Washington's Eastern Wetland Habitats

Much of Washington east of the Cascades is technically a desert, yet this region supports many important waterfowl areas. Wetlands in this region are tied to local precipitation, naturally occurring streams and those areas created within the Yakima and Columbia Basin irrigation projects. Notable habitat areas in the mid-Columbia region are the McNary, Wallula and Umatilla National Wildlife Refuges along the Snake, Walla Walla and Columbia Rivers. All of these areas provide habitat for hundreds of thousands of migrating waterfowl and shorebirds.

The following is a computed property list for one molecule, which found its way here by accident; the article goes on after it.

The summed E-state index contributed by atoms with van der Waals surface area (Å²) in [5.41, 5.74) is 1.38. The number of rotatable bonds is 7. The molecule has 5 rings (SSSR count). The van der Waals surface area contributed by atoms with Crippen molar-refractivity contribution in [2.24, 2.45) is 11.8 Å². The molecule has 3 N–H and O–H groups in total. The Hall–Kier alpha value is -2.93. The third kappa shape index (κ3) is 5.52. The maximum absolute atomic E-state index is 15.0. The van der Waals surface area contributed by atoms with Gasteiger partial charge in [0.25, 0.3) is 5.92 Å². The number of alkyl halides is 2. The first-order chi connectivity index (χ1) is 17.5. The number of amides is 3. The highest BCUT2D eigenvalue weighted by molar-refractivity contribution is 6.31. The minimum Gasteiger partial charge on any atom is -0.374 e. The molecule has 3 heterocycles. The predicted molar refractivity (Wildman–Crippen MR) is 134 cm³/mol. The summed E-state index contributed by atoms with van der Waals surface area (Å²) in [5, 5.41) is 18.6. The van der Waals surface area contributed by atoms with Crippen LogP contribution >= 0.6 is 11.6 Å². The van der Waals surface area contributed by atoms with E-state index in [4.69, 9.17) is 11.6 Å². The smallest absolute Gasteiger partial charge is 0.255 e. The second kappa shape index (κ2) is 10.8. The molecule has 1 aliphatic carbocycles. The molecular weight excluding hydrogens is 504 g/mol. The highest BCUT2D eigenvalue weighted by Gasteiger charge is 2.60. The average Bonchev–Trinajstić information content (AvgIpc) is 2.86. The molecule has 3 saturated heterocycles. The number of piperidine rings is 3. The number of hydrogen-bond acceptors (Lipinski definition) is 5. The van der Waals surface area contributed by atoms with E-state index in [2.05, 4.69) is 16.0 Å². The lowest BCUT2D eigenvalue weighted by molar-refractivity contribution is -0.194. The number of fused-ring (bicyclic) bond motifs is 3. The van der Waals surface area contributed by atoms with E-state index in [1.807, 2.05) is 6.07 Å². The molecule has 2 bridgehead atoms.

The channeled scablands of eastern Washington, created by glaciers and cataclysmic floods, provide extremely important waterfowl breeding habitat for species such as mallards, redhead, teal, ruddy ducks and large Canada geese. The number and density of potholes in some areas such as the Turnbull National Wildlife Refuge equals or exceeds the number and density of potholes in portions of the Prairie Pothole region.

Ducks Unlimited's wetland restoration and enhancement projects are tailored to fit the habitat needs of the species in each unique region of the state. In this case, eastern Washington projects are oriented toward improving degraded wetlands to provide optimal waterfowl production.